Sadly we arrived just too late to visit the amazing amphitheater but we were able to still get a glimpse of it through the fence. Bummed we took our seat at Liberrima All’Ombra del Barocco and drowned our sorrows with a Expressino and Pasticciotto. A not to bad alternative.

The rest of the evening we wandered through the city, peeking inside the beautiful buildings whenever possible. The major churches all had an entrance fee, but since were limited in time, we decided against buying tickets to visit. It did seem worth it, so if you have the time, go for it!

Grotta della Poesia

The next morning, we drove a little more south, even though that wasn’t the plan. Pictures of the coast lured us to the Grotta della Poesia. We parked our car along the road, about one kilometer from the cave and I’m glad we only seemed to have that option. The walk to the cave, along the rough coast with its blue, blue water was just as worth it as the cave itself. A couple of fishermen were bringing in – what seemed like – sardines at a tempo I couldn’t follow and the sun was shining brightly on the blue waves crashing against the rocks. It was just a moment of peace and quiet and I reveled in it!

But then onto the cave itself. Absolutely stunning! We once again had the place all to ourselves and for a fleeting moment I really, really wanted to jump in the crystal blue water. The cold wind sweeping through the air quickly made me change my mind. No towel at hand, so I’d probably have regretted that adventurous dive soon enough.


Since we had only decided last minute to head to Puglia, I didn’t have any time to prepare our visit. I had to do with what the first few pages on Google provided me with. But fortunately I also got a few tips from friends who’d visited this region before. When one friend mentioned that Otranto had been her favorite place in Puglia, I had a hard time just leaving it be. So after visiting the cave, we drove an extra half an hour south, to Otranto.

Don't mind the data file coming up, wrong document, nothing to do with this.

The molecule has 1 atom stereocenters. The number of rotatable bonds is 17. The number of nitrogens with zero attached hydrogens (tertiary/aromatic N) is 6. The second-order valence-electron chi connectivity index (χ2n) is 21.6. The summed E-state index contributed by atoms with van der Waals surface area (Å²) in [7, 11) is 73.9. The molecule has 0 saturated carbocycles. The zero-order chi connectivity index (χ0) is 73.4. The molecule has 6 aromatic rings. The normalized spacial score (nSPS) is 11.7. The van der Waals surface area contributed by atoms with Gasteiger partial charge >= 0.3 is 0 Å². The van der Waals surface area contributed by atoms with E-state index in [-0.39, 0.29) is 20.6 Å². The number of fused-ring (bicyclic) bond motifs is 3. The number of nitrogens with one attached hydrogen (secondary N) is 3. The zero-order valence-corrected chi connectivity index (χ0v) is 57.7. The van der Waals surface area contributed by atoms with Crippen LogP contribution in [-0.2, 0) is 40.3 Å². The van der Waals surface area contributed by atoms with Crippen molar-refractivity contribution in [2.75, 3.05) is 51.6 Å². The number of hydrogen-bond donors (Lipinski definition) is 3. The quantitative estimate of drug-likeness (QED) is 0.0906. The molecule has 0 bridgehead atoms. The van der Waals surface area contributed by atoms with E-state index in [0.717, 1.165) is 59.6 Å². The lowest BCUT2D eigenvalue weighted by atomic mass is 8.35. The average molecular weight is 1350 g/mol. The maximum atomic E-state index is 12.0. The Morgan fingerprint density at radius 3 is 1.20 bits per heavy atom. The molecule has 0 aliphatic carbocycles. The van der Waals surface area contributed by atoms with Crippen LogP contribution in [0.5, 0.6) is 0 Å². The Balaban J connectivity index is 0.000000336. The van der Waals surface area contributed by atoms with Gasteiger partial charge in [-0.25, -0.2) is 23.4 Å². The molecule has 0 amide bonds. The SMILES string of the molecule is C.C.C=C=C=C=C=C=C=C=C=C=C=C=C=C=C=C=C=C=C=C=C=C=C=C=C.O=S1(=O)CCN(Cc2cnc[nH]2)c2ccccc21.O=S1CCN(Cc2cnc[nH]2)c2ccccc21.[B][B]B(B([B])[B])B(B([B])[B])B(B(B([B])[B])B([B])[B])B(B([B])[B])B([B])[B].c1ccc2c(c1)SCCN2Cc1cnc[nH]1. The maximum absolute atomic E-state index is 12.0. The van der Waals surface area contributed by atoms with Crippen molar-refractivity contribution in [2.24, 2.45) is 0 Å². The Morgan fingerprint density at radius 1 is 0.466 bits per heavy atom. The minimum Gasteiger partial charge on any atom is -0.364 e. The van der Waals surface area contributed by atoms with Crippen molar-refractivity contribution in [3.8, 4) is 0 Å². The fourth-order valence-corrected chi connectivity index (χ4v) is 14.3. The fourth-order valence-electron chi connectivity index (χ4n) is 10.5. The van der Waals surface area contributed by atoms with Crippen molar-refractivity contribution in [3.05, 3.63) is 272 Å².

Otranto is another coastal town, with an UNESCO heritage old center. Yup, count me in. There is an amazing medieval castle and Romanesque cathedral with a stunning mosaic floor that’s definitely worth your time. With the sun shining down on us, I instantly got a holiday feeling whilst wandering through these streets.

Gravina di Laterza

Unfortunately all good things come to an end and we still had a long drive back to Napoli airport ahead of us. From Otranto it was little less than five hours. Too much to do in one go. A few weeks before, a friend of mine had also been traveling through Puglia and her hike in the Gravina di Laterza had caught my attention. One of Europe’s largest canyons along our drive back to Napels? It would have been impossible to stop me!

So we put on our hiking boots again, and made our way along the top of the canyon. Stunning views all the way on this trail through this gorgeous bit of nature.

We also had the place to ourselves, only passing one other couple close to the small parking area and view point at the start. And being alone means wildlife spotting! Completely unexpected we ended up almost eye to eye with a whole family of wild boars. Heart rate up exponentially but boy what a thrill!

We watched the sun go down over the canyon before piling back into the car, driving our last few hours back to Napoli. The end of an amazing holiday in Italy. A holiday where we saw a lot more than we had planned so a complete win in my book!

♡ Ellen